WHO-recommended ACTs include the following drug combinations: artesunate-amodiaquine (ASAQ), artesunate-sulfadoxine-pyrimethamine (ASSP), artemether-lumefantrine (AL), dihydroartemisinin-piperaquine (DHPP), and artesunate-mefloquine (ASMQ) [9]. The sixth combination, artesunate-pyronaridine (ASPY), has undergone field evaluation, and it was recently added to this list of WHO-approved ACTs [9] [10] [11]. There are also several non-WHO-recommended ACTs, including artesunate-sulfamethoxypyrazine-pyrimethamine (ASSMP), dihydroartemisinin-piperaquine-trimethoprim triple combination (DHPPT), artesunate-atovaquone-proguanil (ASATPG), artemisinin-naphtoquine (ASNAPH), artesunate-amodiaquine-chlorpheniramine (ASAQCPH), and arterolane maleate-piperaquine phosphate (AMPP), that are used in some countries to treat P. falciparum malaria [12] [13] [14]. In addition, a non-ACT combination, amodiaquine-sulfadoxine-pyrimethamine (AQSP), had been deployed during the transition period in the 2000s before the full adoption of ACTs in many African countries, and its efficacy had been compared to that of ACTs in randomized clinical studies [15] [16] [17].

The doses of ACT are variable, and for ASAQ, several different doses and formulations have been used. Most ACTs are administered as a single daily dose for three days. The fixed-dose AL is an outstanding exception, requiring twice daily doses for three days (a total of six doses administered over three days, with an 8-hr interval between the first and second dose). ASAQ is administered as a once daily fixed-dose combination (FDC) or twice daily doses for three days [18] [19]. ASAQ dose varies due to the availability of three formulations: non-fixed dose combinations (NFDC), which may be either loose NFDC (ASAQl) or co-blistered NFDC (ASAQc), and fixed-dose combinations (ASAQf) [20]. The dose effect should be taken into consideration in the comparison of antimalarial drugs.

AL, ASAQ, and DHPP have been found to be safe for use in children, but a non-negligible number of adverse events have been associated with the intake of ACT [5]. In an earlier work [21], DHPP was identified as the best available ACT to treat uncomplicated falciparum malaria in terms of efficacy and safety. At the point where the public health community needs a comprehensive, reliable and timely information to slow the emergence of antimalarial drug resistance and maintain the efficacy of antimalarial treatments, there is a need for an update on the efficacy, safety, and tolerability of available ACTs and a strategy to reduce heterogeneity in the evaluation of treatment by considering baseline characteristics of the study. Given an increasing number of ACTs and published studies on their safety profile in children, the aim of the present study was to investigate the modifiers of treatment effect by analyzing treatment by covariate interactions and adverse events associated with each ACT.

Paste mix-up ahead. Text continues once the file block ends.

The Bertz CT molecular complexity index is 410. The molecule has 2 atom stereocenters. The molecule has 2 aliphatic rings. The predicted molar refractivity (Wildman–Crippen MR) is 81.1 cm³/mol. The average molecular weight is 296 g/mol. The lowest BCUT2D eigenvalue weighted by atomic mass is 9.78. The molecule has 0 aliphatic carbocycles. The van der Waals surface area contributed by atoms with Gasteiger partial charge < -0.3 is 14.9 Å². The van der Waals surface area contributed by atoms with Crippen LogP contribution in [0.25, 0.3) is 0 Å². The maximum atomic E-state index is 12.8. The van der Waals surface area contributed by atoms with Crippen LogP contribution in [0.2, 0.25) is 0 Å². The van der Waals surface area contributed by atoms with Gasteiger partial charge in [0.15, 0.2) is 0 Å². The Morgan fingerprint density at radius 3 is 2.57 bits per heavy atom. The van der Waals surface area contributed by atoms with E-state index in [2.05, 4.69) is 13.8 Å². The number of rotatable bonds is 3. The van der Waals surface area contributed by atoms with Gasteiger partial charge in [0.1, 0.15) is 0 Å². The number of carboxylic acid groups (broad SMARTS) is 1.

2. Methods

2.1. Data Collection and Extraction of Effect Modifiers

Data were extracted from a recent database of randomized clinical trials involving children and adults (excluding pregnant women) with uncomplicated falciparum malaria [21]. In that previous work, several articles were selected, involving 13 ACT drug regimens to treat approximately 36,000 patients in children and adults in sub-Saharan African countries. Indeed, a new search using the same criteria as the previous work [21] was performed between August 2017 (the month of the publication of the previous work) and December 2017, and more recent studies published between 2017 and December 2020 were added. For the present study, the completed database was re-assessed, and studies that evaluated adverse events and polymerase chain reaction (PCR)-corrected efficacy on days 28 and 42 were retrieved. The primary outcome considered in the present study was the PCR-corrected rate of adequate clinical and parasitological response (ACPR). Secondary outcomes were fever clearance, parasite clearance, gametocyte carriage on days 0, 7, or 14, and change in haemoglobin from baseline values on day 0 (minimum 28-day follow-up). Adverse events that were assessed (any time after drug administration) included headache, dizziness, palpitation, anorexia, abdominal pain, vomiting, nausea, diarrhoea, fatigue or weakness, anaemia, drowsiness, asthenia, cough, pruritus, and rash. Serious drug-related adverse effects were also included.

The intention-to-treat approach (ITT) was used to extract the number of participants randomized and assigned to each treatment group with the aim of restoring the integrity of the randomization process. For the dichotomous outcome of both efficacy (i.e., treatment success or treatment failure) and safety (the presence or absence of adverse events), the number of participants who experienced the event on each follow-up day up to 28 days was evaluated. Covariates were age, parasite density, weight, and baseline body temperature. Age was standardized, and parasite density was transformed to logarithmic values to derive normally distributed covariate values. The effects of different doses and formulations of ASAQ and adverse events for each treatment were also evaluated. Randomized clinical trials analyzed in this work reported the study type (multi-centre, randomized, open-label), with details and outcome of all randomized participants (complete follow-up, withdrawal, lost-to-follow-up, and exclusion).